Medicare payments to skilled nursing facilities will be cut by $3.87 billion for FY 2012, the Centers for Medicare & Medicaid Services announced in a final rule. The cut is an 11.1 percent drop from FY 2011 but is still 3.4 percent higher than FY 2010 rates and should correct an unintended spike in 2011 payment levels.
"CMS is committed to providing high quality care to those in skilled nursing facilities and to pay those facilities properly for that care," said CMS Administrator Donald Berwick, MD, in a statement. "The adjustments to the payment rates for next year reflect that policy."
The cut will re-align Medicare costs that unexpectedly skyrocketed this year after CMS updated the skilled nursing facility classification system (RUG-IV), which designates payment rates aligned with patients' use of services. The reclassification was supposed to keep spending levels unchanged from the previous year but actually resulted in a significant increase.
"Additional data analyzed by CMS since publication of the proposed rule confirmed the extent of the overpayments that have occurred since implementation of the RUG-IV system," Deputy Administrator and Director of the Center for Medicare Jonathan Blum said in a statement. "We are also making several improvements to our payment system to strengthen its integrity."
Alan Rosenbloom, president of the Alliance for Quality Nursing Home Care, said in a press release issued in reaction to CMS' final rule, that the cuts go far beyond any corrections needed.
"The ill-considered nature of the rule and its dire implications to seniors, providers and jobs are significant, immediate and dangerous," Rosenbloom said. "Plummeting state Medicaid funding, $14.6 billion in Medicare cuts contained in the Affordable Care Act (ACA), rising patient acuity, shrinking length of stay, escalating costs and having the lowest operating margin of all provider groups contributes to the SNF sector's instability in the face of growing demand for care and services."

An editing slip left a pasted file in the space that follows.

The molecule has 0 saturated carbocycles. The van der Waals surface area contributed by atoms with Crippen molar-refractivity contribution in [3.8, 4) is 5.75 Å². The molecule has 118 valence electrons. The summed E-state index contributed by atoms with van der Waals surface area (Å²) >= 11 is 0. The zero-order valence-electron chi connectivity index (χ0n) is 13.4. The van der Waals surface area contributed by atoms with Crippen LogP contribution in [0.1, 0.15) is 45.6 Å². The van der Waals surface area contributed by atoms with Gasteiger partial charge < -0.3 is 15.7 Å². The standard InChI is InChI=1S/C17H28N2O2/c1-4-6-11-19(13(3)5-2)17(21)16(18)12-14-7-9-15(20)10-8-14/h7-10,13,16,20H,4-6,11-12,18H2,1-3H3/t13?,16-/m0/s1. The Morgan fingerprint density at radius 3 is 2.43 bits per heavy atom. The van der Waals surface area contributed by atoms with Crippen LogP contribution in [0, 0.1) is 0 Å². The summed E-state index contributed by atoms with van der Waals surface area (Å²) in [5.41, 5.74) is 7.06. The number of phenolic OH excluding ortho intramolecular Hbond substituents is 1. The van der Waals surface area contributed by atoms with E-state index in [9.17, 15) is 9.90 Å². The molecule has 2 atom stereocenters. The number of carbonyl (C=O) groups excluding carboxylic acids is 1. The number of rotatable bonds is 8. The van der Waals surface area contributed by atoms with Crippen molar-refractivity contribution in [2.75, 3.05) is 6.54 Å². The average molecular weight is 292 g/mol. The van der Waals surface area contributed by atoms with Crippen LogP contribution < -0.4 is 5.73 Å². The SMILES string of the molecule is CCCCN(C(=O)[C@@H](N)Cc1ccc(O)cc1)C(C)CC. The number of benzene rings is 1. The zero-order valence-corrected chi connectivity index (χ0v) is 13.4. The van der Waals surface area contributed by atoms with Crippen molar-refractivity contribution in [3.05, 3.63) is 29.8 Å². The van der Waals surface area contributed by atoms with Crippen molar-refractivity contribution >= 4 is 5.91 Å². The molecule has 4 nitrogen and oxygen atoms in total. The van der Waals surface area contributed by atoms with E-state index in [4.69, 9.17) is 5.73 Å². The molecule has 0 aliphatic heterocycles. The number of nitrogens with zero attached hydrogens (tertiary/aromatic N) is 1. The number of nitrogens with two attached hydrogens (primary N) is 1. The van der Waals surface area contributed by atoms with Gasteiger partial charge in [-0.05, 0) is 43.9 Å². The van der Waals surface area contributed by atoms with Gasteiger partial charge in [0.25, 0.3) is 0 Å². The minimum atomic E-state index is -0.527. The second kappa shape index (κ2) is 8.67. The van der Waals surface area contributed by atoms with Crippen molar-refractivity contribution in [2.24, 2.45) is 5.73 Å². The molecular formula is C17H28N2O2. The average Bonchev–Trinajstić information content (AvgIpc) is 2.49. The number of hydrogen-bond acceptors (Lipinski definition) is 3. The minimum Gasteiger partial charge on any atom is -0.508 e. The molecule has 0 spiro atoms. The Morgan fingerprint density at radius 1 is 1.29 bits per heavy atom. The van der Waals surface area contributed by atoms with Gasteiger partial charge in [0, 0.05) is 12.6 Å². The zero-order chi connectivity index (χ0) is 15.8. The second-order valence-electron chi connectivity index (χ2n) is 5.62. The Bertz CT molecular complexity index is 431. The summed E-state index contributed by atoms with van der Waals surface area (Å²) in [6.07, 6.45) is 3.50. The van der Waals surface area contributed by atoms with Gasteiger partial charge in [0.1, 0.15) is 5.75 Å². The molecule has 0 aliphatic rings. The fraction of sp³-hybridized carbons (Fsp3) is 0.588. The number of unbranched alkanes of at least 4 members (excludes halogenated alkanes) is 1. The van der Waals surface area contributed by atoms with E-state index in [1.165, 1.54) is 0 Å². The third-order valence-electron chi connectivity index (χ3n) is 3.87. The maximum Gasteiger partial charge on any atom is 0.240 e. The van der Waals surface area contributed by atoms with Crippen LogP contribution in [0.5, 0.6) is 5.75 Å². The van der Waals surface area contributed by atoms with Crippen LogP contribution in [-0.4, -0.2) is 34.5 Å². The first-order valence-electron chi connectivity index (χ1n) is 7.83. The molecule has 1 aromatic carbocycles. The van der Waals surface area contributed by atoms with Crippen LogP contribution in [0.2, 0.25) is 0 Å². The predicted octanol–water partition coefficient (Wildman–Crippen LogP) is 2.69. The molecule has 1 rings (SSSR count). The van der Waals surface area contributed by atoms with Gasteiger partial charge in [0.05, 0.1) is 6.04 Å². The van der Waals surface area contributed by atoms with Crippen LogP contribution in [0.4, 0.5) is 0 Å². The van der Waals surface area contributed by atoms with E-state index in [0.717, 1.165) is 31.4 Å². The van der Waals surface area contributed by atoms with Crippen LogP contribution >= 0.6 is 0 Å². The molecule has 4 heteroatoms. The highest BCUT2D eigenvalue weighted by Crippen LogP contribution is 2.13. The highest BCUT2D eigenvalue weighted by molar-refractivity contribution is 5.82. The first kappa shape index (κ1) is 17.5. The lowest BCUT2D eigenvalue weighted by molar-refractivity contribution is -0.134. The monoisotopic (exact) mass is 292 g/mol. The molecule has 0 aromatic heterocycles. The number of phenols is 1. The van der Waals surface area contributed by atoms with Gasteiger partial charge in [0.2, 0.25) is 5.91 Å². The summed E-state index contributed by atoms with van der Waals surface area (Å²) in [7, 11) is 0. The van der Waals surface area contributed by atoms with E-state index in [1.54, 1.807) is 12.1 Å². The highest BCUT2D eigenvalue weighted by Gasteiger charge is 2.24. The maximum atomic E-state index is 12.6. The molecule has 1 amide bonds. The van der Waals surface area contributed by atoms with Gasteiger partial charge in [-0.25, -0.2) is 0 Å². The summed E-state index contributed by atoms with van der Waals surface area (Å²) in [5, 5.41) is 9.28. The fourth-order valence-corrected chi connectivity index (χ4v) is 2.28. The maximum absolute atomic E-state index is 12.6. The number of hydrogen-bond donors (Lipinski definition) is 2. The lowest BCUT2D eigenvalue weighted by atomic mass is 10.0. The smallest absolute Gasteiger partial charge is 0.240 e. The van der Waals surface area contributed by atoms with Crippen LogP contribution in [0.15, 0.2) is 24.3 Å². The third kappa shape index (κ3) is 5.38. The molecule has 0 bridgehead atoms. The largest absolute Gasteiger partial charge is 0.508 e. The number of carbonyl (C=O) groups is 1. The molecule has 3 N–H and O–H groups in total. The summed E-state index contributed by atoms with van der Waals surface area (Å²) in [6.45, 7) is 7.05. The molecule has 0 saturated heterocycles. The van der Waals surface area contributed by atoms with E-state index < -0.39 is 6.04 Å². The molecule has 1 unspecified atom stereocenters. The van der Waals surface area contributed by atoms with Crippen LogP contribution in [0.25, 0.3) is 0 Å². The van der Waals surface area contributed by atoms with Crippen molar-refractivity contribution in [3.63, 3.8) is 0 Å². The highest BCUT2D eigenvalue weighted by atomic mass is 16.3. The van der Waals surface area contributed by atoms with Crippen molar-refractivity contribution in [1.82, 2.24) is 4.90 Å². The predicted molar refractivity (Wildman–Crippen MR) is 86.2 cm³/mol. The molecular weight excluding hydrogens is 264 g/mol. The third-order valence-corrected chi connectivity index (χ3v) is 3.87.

"Lawmakers will now be placed in the unfortunate position of having to deal with an increased threat to local seniors' access to care as a result of this egregious regulatory action. Never in the history of the Medicare program has either CMS or Congress implemented such a large correction in one year," he concluded.
The Associated Press reported that shares of skilled nursing facility operators nosedived on Monday but a report issued on Wednesday by Moody's Investors Service said that while the cuts will cause reductions in revenue for skilled nursing facility operators, they won't immediately impact nursing homes' credit ratings. Those operators facing the biggest impact are the ones, like HCR Healthcare and Skilled Healthcare Group, receiving a larger proportion of revenue from high-acuity Medicare patients.
The final rule becomes effective on Oct. 1.